In the Customer Service Excellence course Shortslef leads for L&OD, he goes through many strategies for how to meet customers’ needs. But he said the final part of the lesson is on making the customer leave the interaction feeling good. And by bringing kindness and warmth to any interaction, it can only lead to positive things.
“People may not remember everything you did, but they often remember how you made them feel,” Shortslef said.
You Don’t Know Everyone’s Story
At first glance, the transactions that take place at Duke University Stores’ hospital gift shops seem fairly routine. Once known as “Pink Smocks,” these stores sell drinks, snacks, books, flowers, and a wide variety of Duke souvenirs and gifts to people passing through the hospital.
Store Manager Linda Moss, who has spent 23 of her 28 years at Duke working in the gift shops of Duke University Hospital, knows that there’s often much more going on in those moments than a simple purchase.
While Moss estimates that many of her customers are Duke University Hospital staff members, the rest are mostly patient family members or visitors, who find themselves at the hospital for a wide range of reasons.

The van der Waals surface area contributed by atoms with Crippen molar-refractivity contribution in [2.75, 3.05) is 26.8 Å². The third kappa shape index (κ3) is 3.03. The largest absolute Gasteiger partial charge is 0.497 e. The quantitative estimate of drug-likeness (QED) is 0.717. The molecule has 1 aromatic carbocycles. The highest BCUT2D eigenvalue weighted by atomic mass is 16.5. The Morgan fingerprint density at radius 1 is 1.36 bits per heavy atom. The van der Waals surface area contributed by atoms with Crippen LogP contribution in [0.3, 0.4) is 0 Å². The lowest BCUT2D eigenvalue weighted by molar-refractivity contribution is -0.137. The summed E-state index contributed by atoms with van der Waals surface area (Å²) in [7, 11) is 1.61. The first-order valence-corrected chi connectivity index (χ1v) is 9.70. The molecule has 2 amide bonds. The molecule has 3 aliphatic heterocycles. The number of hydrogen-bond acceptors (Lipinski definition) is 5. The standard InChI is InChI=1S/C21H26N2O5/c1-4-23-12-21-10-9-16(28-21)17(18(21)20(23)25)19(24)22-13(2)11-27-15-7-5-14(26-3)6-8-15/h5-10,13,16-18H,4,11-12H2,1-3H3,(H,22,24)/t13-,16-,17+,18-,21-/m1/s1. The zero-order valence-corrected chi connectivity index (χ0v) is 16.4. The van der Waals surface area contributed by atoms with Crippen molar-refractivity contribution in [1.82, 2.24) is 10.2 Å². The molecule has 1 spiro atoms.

And it’s these people who Moss is thinking about when she trains her staff to bring a welcoming and empathetic energy to every encounter. She will occasionally remind her team that, no matter how tough their day may be, remember that there are plenty of people at the hospital who are having tougher ones.
“We want our store to be a safe haven,” Moss said. “You don’t know what that person who just came through the doorway has just been told, or what decisions they’re having to make. They could be here for their mother, father, their child, their brother or sister. You just always have to put yourself in people’s shoes.”
Be a Good Listener
When a Duke student, staff or faculty member meets with Sinisa Hamaric of the Collaborative Services team of Duke OIT, virtually or in-person at The Link in Perkins Library, one of the first things Hamaric often does is let the customer vent.
Hamaric said it’s important to let a stressed customer tell the story of what brought them to him before he begins digging deeper.
“It may take five minutes for them to get everything out of their system, but you need to absorb it all,” Hamaric said. “Listening is very important.”
After he gets a sense of the customer’s problem, Hamaric said he listens for specific things in their explanation which can lead to follow-up questions. While he may have a deep knowledge of Duke’s digital tools and systems, Hamaric understands that he can’t assume he knows what the issue is. The surefire way of diagnosing the issue is by listening to the user’s experience and asking the right questions.
Being good at listening has benefits that go beyond helping to solve problems. Shortslef said that by showing the customer that you’re listening to their concerns, it demonstrates that you’re invested in their situation, and that they have value.
“It frustrates people when they feel like they’re not being heard.” Shortslef said. “As soon as you show you’re listening, the customer will feel a sense of relief. They’re going to feel like somebody’s really listening, somebody cares.”